Cheat-Seeking Missles

Friday, April 20, 2007

Kevin Granata: Virginia Tech Hero

The long minute-by-minute narrative of the Va. Tech murders in today's WaPo, which starts with the murder stepping expressionless past his roommate to get to the shower and ends where we all now know it ends, is more compelling by far than the killer's "manifester," to quote some talk radio guy yesterday.

In it are stories of those who cowered outside while terror unfolded inside, of those who could do no more than look into another student's eye as they both laid injured, waiting for death, and stories of heroism.

Here's all of one heroic story I hadn't heard before:
There was more carnage in the hallway. Kevin Granata had heard the commotion in his third-floor office and ran downstairs. He was a military veteran, very protective of his students. He was gunned down trying to confront the shooter.
In our fantasies, heroes fix things through their heroism. Kevin Granata didn't do that, but he died trying and that makes him a hero of the highest order, like the soldier who falls on the grenade to save his buddies.

Who knows what Granata accomplished? I'm a firm believer in the idea that God placed most of us here for a very small task. Perhaps we open the door for someone one day instead of barging through, and that little action starts a cascade that saves someone (temporally or eternally). I can see that Granata's action easily could have done that.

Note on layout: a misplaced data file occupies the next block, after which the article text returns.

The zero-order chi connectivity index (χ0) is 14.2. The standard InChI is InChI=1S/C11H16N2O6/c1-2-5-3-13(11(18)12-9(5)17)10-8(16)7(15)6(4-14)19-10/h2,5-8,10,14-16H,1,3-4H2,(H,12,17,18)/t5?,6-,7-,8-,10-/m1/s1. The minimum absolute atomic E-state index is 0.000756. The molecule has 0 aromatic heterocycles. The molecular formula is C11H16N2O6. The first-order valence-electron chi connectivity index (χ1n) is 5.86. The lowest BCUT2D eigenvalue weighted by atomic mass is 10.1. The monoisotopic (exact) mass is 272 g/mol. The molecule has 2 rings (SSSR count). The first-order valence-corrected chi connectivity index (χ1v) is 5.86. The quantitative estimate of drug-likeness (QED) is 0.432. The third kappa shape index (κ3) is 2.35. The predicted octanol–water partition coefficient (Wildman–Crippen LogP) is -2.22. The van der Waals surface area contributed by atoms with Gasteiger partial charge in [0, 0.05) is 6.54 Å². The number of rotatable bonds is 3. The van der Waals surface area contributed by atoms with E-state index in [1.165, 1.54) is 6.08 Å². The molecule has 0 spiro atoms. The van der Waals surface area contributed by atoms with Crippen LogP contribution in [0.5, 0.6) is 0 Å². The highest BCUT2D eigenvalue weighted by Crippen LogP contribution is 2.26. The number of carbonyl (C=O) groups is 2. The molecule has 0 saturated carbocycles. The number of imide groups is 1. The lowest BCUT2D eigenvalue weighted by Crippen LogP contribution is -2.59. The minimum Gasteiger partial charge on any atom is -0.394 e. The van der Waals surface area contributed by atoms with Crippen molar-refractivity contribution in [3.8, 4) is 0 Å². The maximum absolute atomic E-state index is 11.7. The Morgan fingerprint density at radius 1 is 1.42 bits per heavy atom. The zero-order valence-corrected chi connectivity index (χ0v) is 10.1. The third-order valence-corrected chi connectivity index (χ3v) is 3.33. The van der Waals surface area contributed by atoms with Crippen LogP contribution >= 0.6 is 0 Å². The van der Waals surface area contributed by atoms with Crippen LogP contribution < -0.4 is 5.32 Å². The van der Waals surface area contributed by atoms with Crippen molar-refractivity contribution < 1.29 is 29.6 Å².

The killer spent time and bullets on Granata that he would have used to kill someone else. Granata hoped he could stop all the killing, but by his action he saved one or maybe a few, others.

They don't even know who they are, the ones Granata saved. His heroism will not be recognized by them; they will merely feel that they were lucky. But it wasn't luck that saved them; it was one man who refused to cower, who knew his responsibility and took it, and who went unafraid into glory.

God bless you, Kevin Granata, and watch over your lovely wife and two wonderful sons, who will forever have the honor -- and the misfortune -- of having a hero for a father.